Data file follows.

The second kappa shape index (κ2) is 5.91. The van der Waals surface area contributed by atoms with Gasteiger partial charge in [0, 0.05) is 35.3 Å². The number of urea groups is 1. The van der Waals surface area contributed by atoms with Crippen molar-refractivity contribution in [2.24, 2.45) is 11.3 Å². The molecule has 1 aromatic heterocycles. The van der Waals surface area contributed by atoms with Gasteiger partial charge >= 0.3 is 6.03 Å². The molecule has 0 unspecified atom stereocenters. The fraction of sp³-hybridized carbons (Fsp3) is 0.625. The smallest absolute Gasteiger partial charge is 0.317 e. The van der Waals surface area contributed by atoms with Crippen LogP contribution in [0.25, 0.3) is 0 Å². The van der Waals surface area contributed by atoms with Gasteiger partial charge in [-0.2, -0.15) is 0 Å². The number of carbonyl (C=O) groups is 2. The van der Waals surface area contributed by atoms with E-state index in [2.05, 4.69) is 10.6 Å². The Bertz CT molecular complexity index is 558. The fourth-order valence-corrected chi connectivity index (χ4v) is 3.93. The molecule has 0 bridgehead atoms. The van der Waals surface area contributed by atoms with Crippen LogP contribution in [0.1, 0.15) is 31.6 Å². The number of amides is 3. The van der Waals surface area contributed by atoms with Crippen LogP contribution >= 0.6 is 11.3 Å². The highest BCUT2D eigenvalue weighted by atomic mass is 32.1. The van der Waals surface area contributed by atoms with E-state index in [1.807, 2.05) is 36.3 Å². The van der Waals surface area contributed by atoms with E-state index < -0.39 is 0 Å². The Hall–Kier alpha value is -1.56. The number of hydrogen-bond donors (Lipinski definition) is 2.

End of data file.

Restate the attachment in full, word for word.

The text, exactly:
The second kappa shape index (κ2) is 5.91. The van der Waals surface area contributed by atoms with Gasteiger partial charge in [0, 0.05) is 35.3 Å². The number of urea groups is 1. The van der Waals surface area contributed by atoms with Crippen molar-refractivity contribution in [2.24, 2.45) is 11.3 Å². The molecule has 1 aromatic heterocycles. The van der Waals surface area contributed by atoms with Gasteiger partial charge >= 0.3 is 6.03 Å². The molecule has 0 unspecified atom stereocenters. The fraction of sp³-hybridized carbons (Fsp3) is 0.625. The smallest absolute Gasteiger partial charge is 0.317 e. The van der Waals surface area contributed by atoms with Crippen LogP contribution in [0.25, 0.3) is 0 Å². The van der Waals surface area contributed by atoms with Gasteiger partial charge in [-0.2, -0.15) is 0 Å². The number of carbonyl (C=O) groups is 2. The van der Waals surface area contributed by atoms with E-state index in [2.05, 4.69) is 10.6 Å². The Bertz CT molecular complexity index is 558. The fourth-order valence-corrected chi connectivity index (χ4v) is 3.93. The molecule has 0 bridgehead atoms. The van der Waals surface area contributed by atoms with Crippen LogP contribution in [0.1, 0.15) is 31.6 Å². The number of amides is 3. The van der Waals surface area contributed by atoms with Crippen LogP contribution >= 0.6 is 11.3 Å². The highest BCUT2D eigenvalue weighted by atomic mass is 32.1. The van der Waals surface area contributed by atoms with E-state index in [1.807, 2.05) is 36.3 Å². The van der Waals surface area contributed by atoms with E-state index < -0.39 is 0 Å². The Hall–Kier alpha value is -1.56. The number of hydrogen-bond donors (Lipinski definition) is 2.